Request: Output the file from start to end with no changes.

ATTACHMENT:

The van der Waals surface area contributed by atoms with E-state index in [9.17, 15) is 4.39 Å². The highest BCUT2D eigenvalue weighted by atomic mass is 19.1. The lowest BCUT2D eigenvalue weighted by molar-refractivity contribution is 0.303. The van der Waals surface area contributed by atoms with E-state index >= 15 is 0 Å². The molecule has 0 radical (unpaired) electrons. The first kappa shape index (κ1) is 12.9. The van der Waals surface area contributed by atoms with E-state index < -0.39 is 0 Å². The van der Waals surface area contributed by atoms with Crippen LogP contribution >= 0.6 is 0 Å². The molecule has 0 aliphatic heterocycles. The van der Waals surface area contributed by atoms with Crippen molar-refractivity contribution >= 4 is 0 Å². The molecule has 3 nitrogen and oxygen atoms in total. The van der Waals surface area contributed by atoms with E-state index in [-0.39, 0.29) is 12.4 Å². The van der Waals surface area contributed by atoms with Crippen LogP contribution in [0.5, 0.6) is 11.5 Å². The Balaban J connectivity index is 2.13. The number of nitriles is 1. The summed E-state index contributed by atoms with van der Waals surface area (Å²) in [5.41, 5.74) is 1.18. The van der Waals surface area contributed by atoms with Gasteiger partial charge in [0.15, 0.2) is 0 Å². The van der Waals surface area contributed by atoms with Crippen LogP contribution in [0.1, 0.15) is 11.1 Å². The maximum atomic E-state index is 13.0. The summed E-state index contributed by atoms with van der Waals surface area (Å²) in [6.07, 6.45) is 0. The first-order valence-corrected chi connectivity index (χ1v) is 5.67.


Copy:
The van der Waals surface area contributed by atoms with E-state index in [9.17, 15) is 4.39 Å². The highest BCUT2D eigenvalue weighted by atomic mass is 19.1. The lowest BCUT2D eigenvalue weighted by molar-refractivity contribution is 0.303. The van der Waals surface area contributed by atoms with E-state index >= 15 is 0 Å². The molecule has 0 radical (unpaired) electrons. The first kappa shape index (κ1) is 12.9. The van der Waals surface area contributed by atoms with E-state index < -0.39 is 0 Å². The van der Waals surface area contributed by atoms with Crippen LogP contribution >= 0.6 is 0 Å². The molecule has 0 aliphatic heterocycles. The van der Waals surface area contributed by atoms with Crippen molar-refractivity contribution >= 4 is 0 Å². The molecule has 3 nitrogen and oxygen atoms in total. The van der Waals surface area contributed by atoms with E-state index in [-0.39, 0.29) is 12.4 Å². The van der Waals surface area contributed by atoms with Crippen LogP contribution in [0.5, 0.6) is 11.5 Å². The Balaban J connectivity index is 2.13. The number of nitriles is 1. The summed E-state index contributed by atoms with van der Waals surface area (Å²) in [5.41, 5.74) is 1.18. The van der Waals surface area contributed by atoms with Gasteiger partial charge in [0.15, 0.2) is 0 Å². The van der Waals surface area contributed by atoms with Crippen LogP contribution in [0.1, 0.15) is 11.1 Å². The maximum atomic E-state index is 13.0. The summed E-state index contributed by atoms with van der Waals surface area (Å²) in [6.07, 6.45) is 0. The first-order valence-corrected chi connectivity index (χ1v) is 5.67.